print(f"P-value: {results[1]}")

>>> P-value: 0.007923477202111397

We can safely assume this series to be stationary, and we should feel comfortable using a trendless autoregression model to forecast it.

Non-Stationary Time Series

Let's take a look at a non-stationary time series and examine how its behavior violates the assumptions of linear model. The plot below shows the number of homes sold in Seattle each month from June 2008 through May 2016.

home_sales

Off the bat, we can tell there are some patterns. Here's the same plot, with a 6 month rolling mean and standard deviation:

home_sales_rolling_avg

There's clearly an upward trend in both mean and standard deviation. Taking a look at the first difference confirms this:

home_sales_residuals

However, there also appears to be a cyclical effect that repeats itself every 12 months. This type of pattern is referred to as seasonality, and it's a common behavior of time series. To confirm its presence, we can take a seasonal difference of the data based on the cycle period length (find each value of $y_i - y_{i-12}$):

home_sales_seasonal_difference

Note how the best fit line is now horizontal - this indicates that we've removed the the seasonal trend from the data, and may have succeeded in stationarizing it. Its non-zero location indicates that there's a constant upward trend, as the plot of the first difference did.

We can test for a unit root in the presence of a constant upward trend with a variant of the augmented Dickey Fuller test:

# get seasonal difference
seasonal_diff = df['Homes Sold'] - df['Homes Sold'].shift(12)
seasonal_diff = seasonal_diff[~seasonal_diff.isnull()]

results = adfuller(seasonal_diff, regression='c', autolag='AIC')
print(f"P-value: {round(results[1], 4)}")

>>> P-value: 0.0694

We can't reject our null at a critical value of .05, which indicates that there may be some behavior we still haven't accounted for. However, for the purpose of this blog post we'll simply cheat and use a value of .1 :)

Forecast

Assuming we've stationarized the data, the plots above tells us that we should use a seasonal AR model with a constant upwards trend, a lag of 12, and a seasonal period of 12 (for an annual cycle). We'll use a basic test-train split to assess our model performance, using the first 6 years to train the forecast model and the last 2 to test our forecast.

Below we setup and train the model, forecast values over the 2 year period from 2014-06-30 to 2016-05-31, and plot the original data along with the model's predictions over its training period and the forecasted values.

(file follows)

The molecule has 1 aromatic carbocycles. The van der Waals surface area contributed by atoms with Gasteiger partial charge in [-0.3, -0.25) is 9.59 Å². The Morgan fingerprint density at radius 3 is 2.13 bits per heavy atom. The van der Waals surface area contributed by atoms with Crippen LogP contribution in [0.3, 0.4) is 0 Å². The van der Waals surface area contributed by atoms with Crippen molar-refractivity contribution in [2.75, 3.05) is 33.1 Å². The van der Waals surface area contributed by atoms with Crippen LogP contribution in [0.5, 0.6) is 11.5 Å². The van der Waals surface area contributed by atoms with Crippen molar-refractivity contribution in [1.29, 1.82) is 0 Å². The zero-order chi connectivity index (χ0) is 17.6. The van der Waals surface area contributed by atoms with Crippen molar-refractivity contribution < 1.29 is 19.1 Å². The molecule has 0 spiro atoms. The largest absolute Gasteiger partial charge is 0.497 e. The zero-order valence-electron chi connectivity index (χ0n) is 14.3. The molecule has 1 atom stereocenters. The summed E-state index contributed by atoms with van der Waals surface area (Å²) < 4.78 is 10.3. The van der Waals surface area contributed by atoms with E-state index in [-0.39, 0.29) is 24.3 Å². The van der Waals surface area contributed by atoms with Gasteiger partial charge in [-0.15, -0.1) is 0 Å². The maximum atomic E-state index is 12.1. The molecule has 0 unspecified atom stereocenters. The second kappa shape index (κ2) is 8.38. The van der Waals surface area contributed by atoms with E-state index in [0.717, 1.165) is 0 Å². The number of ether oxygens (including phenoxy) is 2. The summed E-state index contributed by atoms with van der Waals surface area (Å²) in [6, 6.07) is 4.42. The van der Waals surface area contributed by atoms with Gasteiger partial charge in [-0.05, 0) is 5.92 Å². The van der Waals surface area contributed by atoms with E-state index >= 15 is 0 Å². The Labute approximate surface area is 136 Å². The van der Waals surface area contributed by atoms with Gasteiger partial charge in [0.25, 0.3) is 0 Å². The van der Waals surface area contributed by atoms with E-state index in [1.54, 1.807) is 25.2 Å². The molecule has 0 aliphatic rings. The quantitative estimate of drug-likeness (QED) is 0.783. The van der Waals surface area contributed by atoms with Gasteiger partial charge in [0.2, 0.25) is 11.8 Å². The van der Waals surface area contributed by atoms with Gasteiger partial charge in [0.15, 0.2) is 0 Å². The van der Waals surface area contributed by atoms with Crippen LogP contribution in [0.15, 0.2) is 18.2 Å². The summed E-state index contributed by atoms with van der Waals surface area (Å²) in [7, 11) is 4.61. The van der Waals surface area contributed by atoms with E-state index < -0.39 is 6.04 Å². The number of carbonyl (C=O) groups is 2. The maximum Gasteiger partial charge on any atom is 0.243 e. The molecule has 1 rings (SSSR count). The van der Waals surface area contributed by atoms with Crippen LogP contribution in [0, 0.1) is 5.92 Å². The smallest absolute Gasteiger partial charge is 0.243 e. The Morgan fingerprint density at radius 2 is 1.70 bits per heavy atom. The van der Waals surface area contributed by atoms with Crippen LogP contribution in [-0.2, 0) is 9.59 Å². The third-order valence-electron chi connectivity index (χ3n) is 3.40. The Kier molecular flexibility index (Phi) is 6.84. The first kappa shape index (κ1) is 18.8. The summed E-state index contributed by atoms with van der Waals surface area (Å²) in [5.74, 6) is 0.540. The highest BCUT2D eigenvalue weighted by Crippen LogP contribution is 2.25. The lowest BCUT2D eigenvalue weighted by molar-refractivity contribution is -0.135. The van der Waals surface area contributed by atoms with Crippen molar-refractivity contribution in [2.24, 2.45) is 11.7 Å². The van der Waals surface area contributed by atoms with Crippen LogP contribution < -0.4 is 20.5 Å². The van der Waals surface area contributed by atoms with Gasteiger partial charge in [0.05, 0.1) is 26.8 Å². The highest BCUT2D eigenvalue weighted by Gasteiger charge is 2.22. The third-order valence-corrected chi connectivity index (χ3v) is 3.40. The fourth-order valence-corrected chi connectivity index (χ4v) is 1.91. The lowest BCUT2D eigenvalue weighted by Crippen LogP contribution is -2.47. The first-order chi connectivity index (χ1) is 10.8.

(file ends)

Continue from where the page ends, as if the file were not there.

import matplotlib.pyplot as plt
from statsmodels.tsa.statespace.sarimax import SARIMAX

# get train, test split
train = df['Homes Sold'].iloc[:72]
test = df['Homes Sold'].iloc[72:]

# fit model, get results
model = SARIMAX(
    train,
    order=(12,0,0),
    seasonal=(12,0,1,12),
    trend='c'
)
sarimax_fit = model.fit()

# setup figure, axis
fig = plt.figure(figsize=(12,4))
ax = plt.subplot(111)

# plot lines
data = ax.plot(df['Homes Sold'], alpha=0.67)[0]
y_pred = ax.plot(train.index, model_fit.forecasts[0], alpha=0.67)[0]

# plot predictions
y_pred_forecast = ax.plot(forecast)[0]

# set title, labels
ax.set_title('Seattle Monthly Home Sales SARIMAX Forecast')
ax.set_ylabel('Homes')

ax.legend([data, y_pred, y_pred_forecast], ['Homes Sold', 'In-Sample Prediction', 'Forecast'], loc=0)

plt.tight_layout()

home_sales_sarimax-1

Results

Our model appears to follow the data reasonably well, with some caveats. Below is a plot of the residuals of the model as it performs on the test data (referred to as the in-sample residuals - the errors from the predictions made using the training sample) shown in blue, the best fit line of those errors, and the residuals of the forecasted values, shown in green, with a best fit line of those errors.

home_sales_sarimax_residuals

The best fit line on the training values is near zero, which implies that the model has accounted for the data's non-stationary behavior. However, note that the best fit line of the forecast residuals has a noticeable negative slope: this means that the errors of the model are growing in a negative direction over time, which signals non-stationarity. Should we be concernerned about this?

Yes and no. The reason behind this is that the amplitude (max and min) of the annual cycles in the test data (2015 and 2016) is greater than those in our training data. We can see this change in volatility by calculating the coefficient of variation (standard deviation over mean) for sales in each year:

Year Coefficient of Variation
2009 0.26
2010 0.22
2011 0.17
2012 0.16
2013 0.19
2014 0.18
2015 0.25
2016 0.28

The average from 2009 through 2014 is 0.197, and from 2015 through 2016 it's 0.265. Unfortunately, since there's no increasing trend in volatility in the training data, our model has not captured this behavior.

However, this doesn't mean our forecasts are bad. Here's a plot of the residuals of our SARIMAX forecast compared to those of a simple linear regression model and a standard ARIMA model:

home_sales_model_comparison_residuals

The Root Mean Squared Error (RMSE) of the models:

Model RMSE
SLR 1104.026
ARIMA 1022.765
SARIMAX 867.245